Fund managers are also increasingly of the view that the global economy is firming. In the latest fund manager survey by Bank of America Merrill Lynch (BAML) in October, the proportion expecting above-trend growth exceeded the proportion expecting below-trend growth for the first time since 2011. As a result, a net 45% of fund managers are now overweight in equities, the highest level in six months.

Valuations Still High in America

But there are still two significant challenges to further strong equity performance.

The first is valuations, which are high by historical standards, especially in the US. Fund managers at BAML have responded with increasing the balance of investments in other parts of the world, particularly the eurozone, where a net 58% of managers were overweight in October, but also emerging markets and Japan. They have stayed underweight in the US and, because of Brexit risks, in the UK.

The second challenge is underappreciated risk. The fund managers can see potential upsets down the track – their top three were monetary policy mistakes by the Fed or ECB, North Korea, and a bond market crash – and so can the IMF. Its list also included monetary policy missteps but added other financial sector stresses, for example, the fragile state of some eurozone banks, protectionism, deflation, and geopolitical risks.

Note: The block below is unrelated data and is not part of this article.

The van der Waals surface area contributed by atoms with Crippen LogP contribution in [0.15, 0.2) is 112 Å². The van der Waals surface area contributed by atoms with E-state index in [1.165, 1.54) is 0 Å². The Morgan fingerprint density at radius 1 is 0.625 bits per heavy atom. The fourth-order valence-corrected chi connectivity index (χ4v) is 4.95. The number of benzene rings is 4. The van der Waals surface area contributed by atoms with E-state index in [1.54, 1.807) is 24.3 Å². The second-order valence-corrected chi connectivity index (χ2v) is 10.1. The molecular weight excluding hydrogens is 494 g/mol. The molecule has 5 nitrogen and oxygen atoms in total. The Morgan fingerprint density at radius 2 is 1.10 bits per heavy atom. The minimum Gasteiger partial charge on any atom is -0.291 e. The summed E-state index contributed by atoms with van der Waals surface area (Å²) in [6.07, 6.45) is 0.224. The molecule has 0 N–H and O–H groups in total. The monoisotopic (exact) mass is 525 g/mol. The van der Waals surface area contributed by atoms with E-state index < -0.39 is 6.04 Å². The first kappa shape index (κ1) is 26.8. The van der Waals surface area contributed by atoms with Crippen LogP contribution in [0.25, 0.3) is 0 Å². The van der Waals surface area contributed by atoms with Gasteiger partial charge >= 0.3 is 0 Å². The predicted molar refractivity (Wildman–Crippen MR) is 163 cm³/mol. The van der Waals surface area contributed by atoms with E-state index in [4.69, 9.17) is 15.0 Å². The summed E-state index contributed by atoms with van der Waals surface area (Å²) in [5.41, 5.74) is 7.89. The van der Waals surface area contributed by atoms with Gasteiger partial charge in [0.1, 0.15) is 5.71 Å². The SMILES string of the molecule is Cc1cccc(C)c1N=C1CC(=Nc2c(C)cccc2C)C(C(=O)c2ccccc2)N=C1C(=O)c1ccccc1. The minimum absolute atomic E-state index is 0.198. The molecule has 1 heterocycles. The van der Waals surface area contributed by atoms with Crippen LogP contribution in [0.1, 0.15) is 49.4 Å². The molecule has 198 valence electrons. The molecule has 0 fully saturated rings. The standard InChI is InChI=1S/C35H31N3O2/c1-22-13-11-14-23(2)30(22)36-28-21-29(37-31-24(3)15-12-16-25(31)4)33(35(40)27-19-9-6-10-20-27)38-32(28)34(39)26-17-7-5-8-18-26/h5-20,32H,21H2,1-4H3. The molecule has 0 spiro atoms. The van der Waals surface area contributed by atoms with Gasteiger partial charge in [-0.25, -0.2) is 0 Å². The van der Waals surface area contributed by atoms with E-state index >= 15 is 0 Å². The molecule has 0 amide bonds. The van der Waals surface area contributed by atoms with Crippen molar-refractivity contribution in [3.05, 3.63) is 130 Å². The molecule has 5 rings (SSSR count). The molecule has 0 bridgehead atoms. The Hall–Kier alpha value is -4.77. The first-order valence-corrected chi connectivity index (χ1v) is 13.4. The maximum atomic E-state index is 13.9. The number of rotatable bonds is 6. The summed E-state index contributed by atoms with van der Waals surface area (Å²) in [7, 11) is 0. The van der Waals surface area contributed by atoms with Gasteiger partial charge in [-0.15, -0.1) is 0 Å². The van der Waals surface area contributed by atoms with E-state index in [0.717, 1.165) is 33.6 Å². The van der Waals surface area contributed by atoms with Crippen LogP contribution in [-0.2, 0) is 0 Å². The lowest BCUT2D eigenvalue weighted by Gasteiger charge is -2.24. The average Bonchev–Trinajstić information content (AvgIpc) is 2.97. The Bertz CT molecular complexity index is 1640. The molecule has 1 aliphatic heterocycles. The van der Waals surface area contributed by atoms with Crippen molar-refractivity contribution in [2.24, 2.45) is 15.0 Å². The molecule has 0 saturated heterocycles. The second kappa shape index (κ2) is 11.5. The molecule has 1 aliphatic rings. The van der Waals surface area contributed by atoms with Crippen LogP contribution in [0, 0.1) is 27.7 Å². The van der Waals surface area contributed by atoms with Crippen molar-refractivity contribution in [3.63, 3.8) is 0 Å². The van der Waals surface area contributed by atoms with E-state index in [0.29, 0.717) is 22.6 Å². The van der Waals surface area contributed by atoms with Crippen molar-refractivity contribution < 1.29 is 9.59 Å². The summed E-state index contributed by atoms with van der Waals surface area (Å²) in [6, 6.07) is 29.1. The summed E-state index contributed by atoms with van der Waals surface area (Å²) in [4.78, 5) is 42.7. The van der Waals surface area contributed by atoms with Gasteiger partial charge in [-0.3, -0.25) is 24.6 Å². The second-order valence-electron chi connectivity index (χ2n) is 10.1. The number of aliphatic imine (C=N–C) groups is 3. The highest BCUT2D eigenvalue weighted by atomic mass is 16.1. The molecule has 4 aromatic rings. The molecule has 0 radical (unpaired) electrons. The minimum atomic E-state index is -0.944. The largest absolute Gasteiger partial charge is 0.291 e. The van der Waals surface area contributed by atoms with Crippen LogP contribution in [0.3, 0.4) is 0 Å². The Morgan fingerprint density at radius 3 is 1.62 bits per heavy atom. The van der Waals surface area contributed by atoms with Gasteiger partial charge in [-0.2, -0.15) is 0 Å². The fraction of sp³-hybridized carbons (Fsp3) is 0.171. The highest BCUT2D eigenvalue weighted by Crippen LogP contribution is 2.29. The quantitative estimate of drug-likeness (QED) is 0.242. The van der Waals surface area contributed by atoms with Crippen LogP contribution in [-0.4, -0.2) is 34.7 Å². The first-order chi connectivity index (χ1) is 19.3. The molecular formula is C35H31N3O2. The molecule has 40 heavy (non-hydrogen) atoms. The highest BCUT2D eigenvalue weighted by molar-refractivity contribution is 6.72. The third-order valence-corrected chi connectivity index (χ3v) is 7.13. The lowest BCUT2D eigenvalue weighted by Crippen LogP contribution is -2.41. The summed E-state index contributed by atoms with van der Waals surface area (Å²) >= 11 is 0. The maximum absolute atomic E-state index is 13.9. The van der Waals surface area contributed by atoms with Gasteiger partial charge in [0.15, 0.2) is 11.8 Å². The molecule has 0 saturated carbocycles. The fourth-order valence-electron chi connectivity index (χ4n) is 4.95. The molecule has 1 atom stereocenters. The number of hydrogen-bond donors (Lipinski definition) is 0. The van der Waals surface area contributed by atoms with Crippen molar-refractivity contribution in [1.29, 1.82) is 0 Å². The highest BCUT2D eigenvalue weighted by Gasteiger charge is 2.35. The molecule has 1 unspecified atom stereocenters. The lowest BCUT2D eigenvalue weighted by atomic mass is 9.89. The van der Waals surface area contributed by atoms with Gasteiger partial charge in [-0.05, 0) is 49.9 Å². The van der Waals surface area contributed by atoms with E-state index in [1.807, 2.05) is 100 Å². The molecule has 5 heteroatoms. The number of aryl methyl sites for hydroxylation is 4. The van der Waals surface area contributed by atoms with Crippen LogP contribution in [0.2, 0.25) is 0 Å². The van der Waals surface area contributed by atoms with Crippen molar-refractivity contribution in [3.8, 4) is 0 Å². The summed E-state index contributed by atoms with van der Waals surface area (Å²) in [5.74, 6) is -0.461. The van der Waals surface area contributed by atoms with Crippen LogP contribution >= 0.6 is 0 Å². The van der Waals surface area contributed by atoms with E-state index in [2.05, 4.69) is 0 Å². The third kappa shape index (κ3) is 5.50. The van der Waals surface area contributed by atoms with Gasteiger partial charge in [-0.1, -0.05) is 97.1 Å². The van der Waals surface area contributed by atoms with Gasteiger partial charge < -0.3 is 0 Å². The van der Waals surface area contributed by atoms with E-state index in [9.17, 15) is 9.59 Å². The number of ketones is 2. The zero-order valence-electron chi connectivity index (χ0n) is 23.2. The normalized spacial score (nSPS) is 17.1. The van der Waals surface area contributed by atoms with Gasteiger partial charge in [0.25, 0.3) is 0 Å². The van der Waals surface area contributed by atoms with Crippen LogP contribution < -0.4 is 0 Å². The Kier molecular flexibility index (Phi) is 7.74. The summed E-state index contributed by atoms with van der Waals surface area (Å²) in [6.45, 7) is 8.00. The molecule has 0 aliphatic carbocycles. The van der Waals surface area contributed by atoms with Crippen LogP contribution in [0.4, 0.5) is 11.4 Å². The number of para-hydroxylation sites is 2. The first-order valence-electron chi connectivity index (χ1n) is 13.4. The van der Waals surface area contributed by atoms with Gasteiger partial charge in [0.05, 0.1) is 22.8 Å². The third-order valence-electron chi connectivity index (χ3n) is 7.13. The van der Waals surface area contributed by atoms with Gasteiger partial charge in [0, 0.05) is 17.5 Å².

The fund managers were taking some modest steps to recognise the risks: they are on balance overweight in cash, but the actual cash level in the average portfolio of 4.7% is not especially high. Other measures, however, suggest that investors as a whole appear to be paying little mind to any of these risks materialising: measures such as the VIX index of expected volatility in US share prices, for example, continue to track at levels consistent with totally unruffled investors. 

Cautiously successful normalisation of monetary policy and an improving economic outlook still look like the most probable scenario, and equities should make further gains if it comes to hand. But current valuations and investor complacency leave little room for error if something goes wrong.

The information contained within is for educational and informational purposes ONLY. It is not intended nor should it be considered an invitation or inducement to buy or sell a security or securities noted within nor should it be viewed as a communication intended to persuade or incite you to buy or sell security or securities noted within. Any commentary provided is the opinion of the author and should not be considered a personalised recommendation. The information contained within should not be a person's sole basis for making an investment decision. Please contact your financial professional before making an investment decision.

About Author

Morningstar Equity Analysts  Morningstar stock and fund analysts cover 2,000 mutual funds, 2,100 equities, and 300 exchange-traded funds.